"People mainly used to turn vegetarian because they subscribed to a certain ideology...I've been to various doctors myself, to have some tests done and see if there was anything in particular I ought to be avoiding, but everywhere I went I was told something different...in any case, the idea of a special diet always made me feel uncomfortable. It seems to me that one shouldn't be too narrow-minded when it comes to food" (p.31).

I had thought Yeong-hye might have some cogent arguments for vegetarianism, but, she didn't; she attributed her drastic lifestyle change to a dream. It was more of a nightmare.


On the Plate...
Yeong-hye questioned the need to eat and, even, the need to live. So, food wasn't high on her list of priorities. Still, I was inspired into the kitchen to make stir-fried noodles with mushrooms. Her husband was lamenting the menu shift at his home. "Her fragrant, caramelized deep-fried belly pork was achieved by marinating the meat in minced ginger.... Her signature dish had been wafer-thin slices of beef seasoned with black pepper and sesame oil" (p.22).  "On weekends, she prepared seasoned vegetable side dishes for us to eat during the week, and even made stir-fried glass noodles with mushrooms, instead of the usual meat" (p.25).


Ingredients
  • 1 bunch organic green onions, trimmed, and thinly sliced
  • 2 cloves garlic, peeled and crushed
  • 2 t sesame oil, divided
  • 1 t olive oil
  • 2 C mushrooms (I had shimeji mushrooms)
  • 2 C spinach leaves, rinsed at least three times
  • 1 C green peas
  • 1 C stock
  • 1 package rice noodles
  • 1 T fresh cilantro, chopped
  • 2 T fresh parsley, chopped
  • 1 t gluten-free soy sauce

Procedure
Cook noodles according to package directions. Set aside.

In a large, flat-bottom pan, heat 1 t sesame oil and 1 t olive oil.  Cook the green onion and garlic until softened. Add in the mushrooms. Cook for 3 to 4 minutes. Pour in the stock and bring to a simmer. Add in the spinach and peas. Cook until the green of the peas brightens and the spinach just wilts.


Add in the drained, cooked noodles. Toss with 1 t sesame oil. Fold in fresh herbs and season with soy sauce. Serve warm.

*This blog currently has a partnership with Amazon.com in their affiliate program, which gives me a small percentage of sales if you buy a product through a link on my blog. It doesn't cost you anything more. If you are uncomfortable with this, feel free to go directly to Amazon.com and search for the item of your choice.



Here's what everyone else read in January 2017: here.

Saturday, January 21, 2017

#Nourish2Flourish: Olive Oil-Poached Salmon Over Cauli-Rice Curry for #SundaySupper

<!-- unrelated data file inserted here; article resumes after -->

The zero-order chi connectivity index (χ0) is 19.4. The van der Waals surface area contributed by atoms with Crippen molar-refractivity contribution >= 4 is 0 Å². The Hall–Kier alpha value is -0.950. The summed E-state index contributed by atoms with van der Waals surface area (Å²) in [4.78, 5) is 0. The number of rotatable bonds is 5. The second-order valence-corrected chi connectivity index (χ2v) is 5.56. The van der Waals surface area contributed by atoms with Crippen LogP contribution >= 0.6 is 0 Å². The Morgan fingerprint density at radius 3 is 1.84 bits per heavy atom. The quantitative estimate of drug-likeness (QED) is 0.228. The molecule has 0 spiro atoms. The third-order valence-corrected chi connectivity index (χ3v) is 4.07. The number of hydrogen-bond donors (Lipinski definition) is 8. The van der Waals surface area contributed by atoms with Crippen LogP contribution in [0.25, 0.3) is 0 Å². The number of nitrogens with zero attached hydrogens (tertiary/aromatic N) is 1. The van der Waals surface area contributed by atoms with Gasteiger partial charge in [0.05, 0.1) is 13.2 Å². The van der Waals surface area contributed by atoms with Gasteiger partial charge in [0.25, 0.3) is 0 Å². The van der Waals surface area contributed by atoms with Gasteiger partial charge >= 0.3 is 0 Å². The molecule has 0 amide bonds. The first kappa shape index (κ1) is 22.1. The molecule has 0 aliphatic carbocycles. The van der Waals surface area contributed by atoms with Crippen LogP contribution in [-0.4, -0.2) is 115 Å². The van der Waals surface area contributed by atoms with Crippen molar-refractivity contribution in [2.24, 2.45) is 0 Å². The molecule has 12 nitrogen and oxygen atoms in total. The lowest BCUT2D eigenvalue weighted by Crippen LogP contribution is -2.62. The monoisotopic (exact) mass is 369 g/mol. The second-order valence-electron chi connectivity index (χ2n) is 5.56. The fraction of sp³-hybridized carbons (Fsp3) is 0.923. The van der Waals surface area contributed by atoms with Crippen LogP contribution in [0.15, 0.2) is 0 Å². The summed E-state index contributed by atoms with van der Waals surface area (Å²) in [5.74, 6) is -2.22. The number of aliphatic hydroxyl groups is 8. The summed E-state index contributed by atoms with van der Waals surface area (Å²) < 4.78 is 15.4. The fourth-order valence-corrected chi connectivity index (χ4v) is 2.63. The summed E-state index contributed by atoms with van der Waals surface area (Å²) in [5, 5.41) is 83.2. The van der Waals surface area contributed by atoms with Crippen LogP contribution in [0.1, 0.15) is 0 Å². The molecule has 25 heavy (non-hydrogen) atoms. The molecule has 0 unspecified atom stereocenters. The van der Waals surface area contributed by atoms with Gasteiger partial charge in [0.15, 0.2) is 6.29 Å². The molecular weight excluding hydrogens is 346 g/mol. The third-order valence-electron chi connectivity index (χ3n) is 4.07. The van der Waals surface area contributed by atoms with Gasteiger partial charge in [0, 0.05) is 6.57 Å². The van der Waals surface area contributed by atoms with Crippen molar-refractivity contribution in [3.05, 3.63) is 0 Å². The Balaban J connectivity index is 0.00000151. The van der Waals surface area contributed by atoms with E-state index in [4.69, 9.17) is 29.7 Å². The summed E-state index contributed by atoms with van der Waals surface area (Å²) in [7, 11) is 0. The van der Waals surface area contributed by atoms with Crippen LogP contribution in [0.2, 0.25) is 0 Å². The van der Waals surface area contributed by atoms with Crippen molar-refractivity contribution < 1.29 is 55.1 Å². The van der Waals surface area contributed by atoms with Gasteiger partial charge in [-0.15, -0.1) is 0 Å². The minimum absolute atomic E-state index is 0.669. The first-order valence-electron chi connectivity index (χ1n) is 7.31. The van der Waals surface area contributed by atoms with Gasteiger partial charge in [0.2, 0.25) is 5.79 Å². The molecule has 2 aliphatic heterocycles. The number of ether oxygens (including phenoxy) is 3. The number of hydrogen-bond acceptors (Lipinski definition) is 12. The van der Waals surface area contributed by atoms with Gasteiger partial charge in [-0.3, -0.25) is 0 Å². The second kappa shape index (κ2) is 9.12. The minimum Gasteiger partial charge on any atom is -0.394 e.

This month, we catapulted into a new adventure. We are now a robotics team family; translation – our lives now revolve around a robotics team’s schedule. Our older son joined the robotics team at school. And, for six weeks, they have an absolutely grueling schedule. They plan, build, troubleshoot, and create a robot that will compete in a series of challenges. This means that for two days during the week, he stays at school until seven in the evening. On Saturdays he’ll be at school from nine in the morning till six at night.

Not only has this meant shuffling our schedules to align with pickup and dropoff logistics, but it has caused me to make some significant changes to my meal-planning. We sit at the table to eat, as a family, at least two times a day. Everyday. During the week, we share breakfasts and dinners. On the weekends, we sit down together at lunch as well. For us, mealtimes are social. Sitting around our table is when we talk about our days – either about what is going to happen or what did happen. We joke, we laugh, we share, we learn, and we teach. I can’t picture my days without that time together.

So, imagine the mental-shift required for me to feed R at the end of a robotics day. I don’t want to be eating at 8 o’clock at night, but I also don’t want to sacrifice nutrition. Enter Mann’s Nourish Bowls.* These are individual servings that provide a warm meal chockfull of fresh veggies that are ready in less than five minutes. Now, if I prep, my protein ahead of time, we can simply heat the Nourish Bowls in the microwave for three to four minutes and – voilà! – dinner is ready.

If you have dietary restrictions in your household – my husband is gluten-free, for example – Nourish Bowls are clearly labeled. You can easily see which ones are wheat-free, gluten-free, soy-free, egg-free, peanut-free, and tree nut free. The Smokehouse Brussels contains no allergens at all!


The Nourish Bowls are available in five different, delectable options: Monterey Risotto, Smokehouse Brussels, Sesame Sriracha, Southwest Chipotle, and Cauli-Rice Curry. I have had the chance to try the latter two, Southwest Chipotle and Cauli-Rice Curry. Both were delicious and fresh. I can’t wait to get my hands on the other varieties!